Rather than iel and the interpunct being a public conversation led by linguists, it has been hijacked by the political right in France, who have transformed it into a kind of political straw man used to decry anything seen as vaguely left wing. Over the past 18 months, no fewer than three bills have been proposed in the French parliament to make the use of inclusive language illegal by anyone receiving state funds (including 5.6 million state employees — or a fifth of the entire workforce — as well as any groups or associations that receive public funds). The last bill was so vaguely worded that it would have made not only the interpunct illegal, but also the most banal formulas such as Françaises, Français (Frenchwomen, Frenchmen), used in almost every presidential address to the nation since Charles de Gaulle. One can only assume that the fact that the bill was so badly worded was because the authors never even entertained the idea that it would actually pass, and that the real objective was to simply attract the media spotlight. Had it passed, however, as an employee of the French state, I would have run the risk of a 5000€ fine for using iel, the interpunct, or even just beginning an email with Chèresfem étudiantesfem, chersmasc étudiantsmasc (Dear students). The paradox of imposing a certain norm (standard French) and censoring another norm (inclusive language), while at the same time railing against the “tyranny of a vocal minority” seems to have entirely escaped the attention of some particularly vocal politicians.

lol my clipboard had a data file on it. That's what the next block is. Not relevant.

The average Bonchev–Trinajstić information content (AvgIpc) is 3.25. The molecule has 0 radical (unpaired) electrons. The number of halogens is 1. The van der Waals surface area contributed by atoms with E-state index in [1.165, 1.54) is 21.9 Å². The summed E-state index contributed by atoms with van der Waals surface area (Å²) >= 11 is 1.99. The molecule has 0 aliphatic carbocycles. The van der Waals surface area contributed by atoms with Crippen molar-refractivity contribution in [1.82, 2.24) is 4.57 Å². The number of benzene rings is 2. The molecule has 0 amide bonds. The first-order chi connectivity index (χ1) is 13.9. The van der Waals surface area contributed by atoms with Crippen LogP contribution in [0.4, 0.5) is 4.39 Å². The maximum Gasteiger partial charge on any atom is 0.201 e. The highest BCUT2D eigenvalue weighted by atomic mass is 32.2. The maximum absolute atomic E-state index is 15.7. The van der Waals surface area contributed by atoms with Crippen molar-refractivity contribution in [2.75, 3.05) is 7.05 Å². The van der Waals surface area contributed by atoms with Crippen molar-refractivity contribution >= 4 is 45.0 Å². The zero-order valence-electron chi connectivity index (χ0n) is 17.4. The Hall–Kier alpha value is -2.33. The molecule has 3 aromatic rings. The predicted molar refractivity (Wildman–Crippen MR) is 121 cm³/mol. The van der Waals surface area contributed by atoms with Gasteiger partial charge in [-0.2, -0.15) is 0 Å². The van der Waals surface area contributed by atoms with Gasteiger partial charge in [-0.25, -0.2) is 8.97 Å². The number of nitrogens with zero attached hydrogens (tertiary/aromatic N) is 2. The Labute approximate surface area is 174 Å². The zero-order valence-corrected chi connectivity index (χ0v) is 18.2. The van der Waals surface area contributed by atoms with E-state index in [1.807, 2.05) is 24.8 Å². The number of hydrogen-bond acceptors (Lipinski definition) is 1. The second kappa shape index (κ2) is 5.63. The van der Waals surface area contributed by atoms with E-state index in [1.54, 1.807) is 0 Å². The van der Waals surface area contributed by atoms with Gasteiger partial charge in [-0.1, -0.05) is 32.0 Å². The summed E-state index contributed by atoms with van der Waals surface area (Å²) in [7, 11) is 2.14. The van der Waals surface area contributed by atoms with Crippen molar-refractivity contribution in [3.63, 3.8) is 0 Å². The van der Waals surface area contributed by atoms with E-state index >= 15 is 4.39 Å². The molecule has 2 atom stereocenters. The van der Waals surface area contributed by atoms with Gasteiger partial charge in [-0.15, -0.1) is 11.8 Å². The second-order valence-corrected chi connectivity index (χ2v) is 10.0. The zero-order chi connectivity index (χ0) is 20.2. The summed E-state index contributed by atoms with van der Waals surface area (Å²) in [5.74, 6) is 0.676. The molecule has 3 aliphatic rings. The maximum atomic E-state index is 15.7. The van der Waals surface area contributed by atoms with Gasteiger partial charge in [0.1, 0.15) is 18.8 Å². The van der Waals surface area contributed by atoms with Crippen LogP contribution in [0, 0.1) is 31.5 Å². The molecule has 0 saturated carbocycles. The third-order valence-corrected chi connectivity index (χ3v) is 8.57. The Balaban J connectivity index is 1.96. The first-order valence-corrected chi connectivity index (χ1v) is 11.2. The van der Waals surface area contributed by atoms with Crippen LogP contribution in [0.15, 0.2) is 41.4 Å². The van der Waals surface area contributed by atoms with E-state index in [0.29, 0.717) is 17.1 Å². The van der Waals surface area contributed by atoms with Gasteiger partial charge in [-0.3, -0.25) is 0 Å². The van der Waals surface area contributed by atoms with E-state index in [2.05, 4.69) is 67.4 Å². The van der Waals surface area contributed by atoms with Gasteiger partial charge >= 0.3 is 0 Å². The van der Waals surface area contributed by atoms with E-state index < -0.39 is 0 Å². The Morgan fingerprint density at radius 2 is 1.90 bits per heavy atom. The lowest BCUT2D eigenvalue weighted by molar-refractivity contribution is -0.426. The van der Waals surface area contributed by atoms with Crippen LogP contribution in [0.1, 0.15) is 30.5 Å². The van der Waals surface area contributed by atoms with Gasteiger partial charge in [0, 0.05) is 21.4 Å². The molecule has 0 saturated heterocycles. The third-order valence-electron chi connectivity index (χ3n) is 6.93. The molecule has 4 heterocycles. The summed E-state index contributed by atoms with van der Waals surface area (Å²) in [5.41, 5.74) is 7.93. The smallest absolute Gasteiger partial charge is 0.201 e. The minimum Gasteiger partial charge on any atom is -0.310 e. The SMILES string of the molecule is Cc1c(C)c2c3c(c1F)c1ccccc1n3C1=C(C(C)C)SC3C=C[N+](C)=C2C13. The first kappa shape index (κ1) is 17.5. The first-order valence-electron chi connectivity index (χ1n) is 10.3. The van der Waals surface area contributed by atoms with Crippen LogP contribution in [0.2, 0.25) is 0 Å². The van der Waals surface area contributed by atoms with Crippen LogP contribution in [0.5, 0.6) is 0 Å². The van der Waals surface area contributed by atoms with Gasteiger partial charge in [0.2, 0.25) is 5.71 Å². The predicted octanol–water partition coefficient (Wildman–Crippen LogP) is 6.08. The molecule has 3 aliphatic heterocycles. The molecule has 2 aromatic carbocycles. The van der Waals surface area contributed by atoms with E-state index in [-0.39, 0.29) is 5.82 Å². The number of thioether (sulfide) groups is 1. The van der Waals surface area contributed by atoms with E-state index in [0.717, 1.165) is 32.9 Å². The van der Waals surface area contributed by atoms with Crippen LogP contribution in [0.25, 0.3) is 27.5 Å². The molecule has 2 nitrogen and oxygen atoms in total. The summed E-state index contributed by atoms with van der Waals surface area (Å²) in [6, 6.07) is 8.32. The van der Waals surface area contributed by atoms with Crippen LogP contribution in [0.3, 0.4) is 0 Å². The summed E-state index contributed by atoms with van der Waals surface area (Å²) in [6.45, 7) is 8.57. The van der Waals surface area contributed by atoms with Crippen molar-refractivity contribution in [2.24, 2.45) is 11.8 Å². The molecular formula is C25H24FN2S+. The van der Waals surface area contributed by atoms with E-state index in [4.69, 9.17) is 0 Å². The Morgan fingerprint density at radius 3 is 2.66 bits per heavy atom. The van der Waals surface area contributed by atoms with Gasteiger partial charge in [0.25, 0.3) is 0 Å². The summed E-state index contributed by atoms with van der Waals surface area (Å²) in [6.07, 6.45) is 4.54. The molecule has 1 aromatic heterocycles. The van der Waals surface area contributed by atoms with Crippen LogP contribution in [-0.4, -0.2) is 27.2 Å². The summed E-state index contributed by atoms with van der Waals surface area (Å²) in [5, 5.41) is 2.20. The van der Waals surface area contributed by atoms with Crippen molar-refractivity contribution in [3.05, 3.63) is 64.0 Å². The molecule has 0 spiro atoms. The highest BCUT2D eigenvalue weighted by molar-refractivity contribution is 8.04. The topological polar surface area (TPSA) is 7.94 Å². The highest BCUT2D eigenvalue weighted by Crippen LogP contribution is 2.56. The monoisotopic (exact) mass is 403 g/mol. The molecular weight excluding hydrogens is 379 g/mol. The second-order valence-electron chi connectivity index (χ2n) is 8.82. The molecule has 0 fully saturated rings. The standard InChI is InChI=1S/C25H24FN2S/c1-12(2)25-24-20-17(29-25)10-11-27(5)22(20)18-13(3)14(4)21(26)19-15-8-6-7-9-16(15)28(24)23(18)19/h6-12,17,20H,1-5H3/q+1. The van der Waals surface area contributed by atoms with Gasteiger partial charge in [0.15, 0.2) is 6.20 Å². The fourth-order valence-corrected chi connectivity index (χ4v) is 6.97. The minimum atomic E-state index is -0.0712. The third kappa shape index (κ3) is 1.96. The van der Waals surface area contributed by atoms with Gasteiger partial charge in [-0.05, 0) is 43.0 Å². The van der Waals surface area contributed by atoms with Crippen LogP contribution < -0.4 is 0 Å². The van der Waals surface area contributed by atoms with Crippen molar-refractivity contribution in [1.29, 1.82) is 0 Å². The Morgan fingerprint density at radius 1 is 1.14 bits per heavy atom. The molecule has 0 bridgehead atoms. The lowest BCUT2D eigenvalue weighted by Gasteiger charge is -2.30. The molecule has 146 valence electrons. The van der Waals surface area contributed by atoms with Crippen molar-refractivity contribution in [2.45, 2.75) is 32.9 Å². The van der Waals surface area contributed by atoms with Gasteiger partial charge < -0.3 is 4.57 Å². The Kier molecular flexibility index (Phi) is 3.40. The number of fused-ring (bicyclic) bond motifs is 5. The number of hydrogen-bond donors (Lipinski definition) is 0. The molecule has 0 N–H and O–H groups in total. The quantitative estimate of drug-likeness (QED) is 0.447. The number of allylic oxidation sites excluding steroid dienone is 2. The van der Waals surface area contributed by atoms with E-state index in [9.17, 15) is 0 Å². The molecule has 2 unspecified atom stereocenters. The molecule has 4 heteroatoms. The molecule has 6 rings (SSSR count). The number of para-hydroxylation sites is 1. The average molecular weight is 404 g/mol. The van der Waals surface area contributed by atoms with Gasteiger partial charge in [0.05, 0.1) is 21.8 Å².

Whereas discussions in the 1980s and 1990s (Houdebine 1989) focused on using a feminine noun to refer to a woman, for instance Madamefemlafem présidentefem instead of Madamefem lemasc présidentmasc (Madam president), debates over the last 10 years have focused on the crux of the problem of gender representation in French — the “generic” masculine. Previous disputes left the generic function of the masculine intact (to refer to a mixed group, the masculine retained its status as norm). However, the current controversy centres on this so-called generic “value”, seeing it as a function rather than an innate property. In other words, the generic masculine is simply a convention that has sedimented over the centuries (Motschenbacher 2010). This is what I believe makes this current debate so much more interesting than those concerning the feminisation of job titles that dominated the public arena until the 2010s, as this one strikes right at the heart of the issue — the supremacy of the masculine and the binarity of linguistic and social gender.


HOUDEBINE, A.-M. (1989) “Une aventure linguistique : la féminisation des noms de métiers, titres et fonctions en français contemporain”. Terminologie et Traduction 2, 91-145.

MOTSCHENBACHER, H. (2010) Language, Gender and Sexual Identity: Poststructuralist perspectives. Amsterdam, John Benjamins.

[1] Le Robert is one of the best-selling dictionaries in France. The first edition was published in 1967, and was part of the general progressive movement of the time, which included the uprisings of May 1968. It was celebrated by some (and criticised by others) as being a left wing dictionary, in that it used modern writers for its examples, and included non-standard and regional forms, compared to the more normative dictionary Larousse. Iel is not included in the Larousse dictionary.

*The cover image for this blog post was taken from: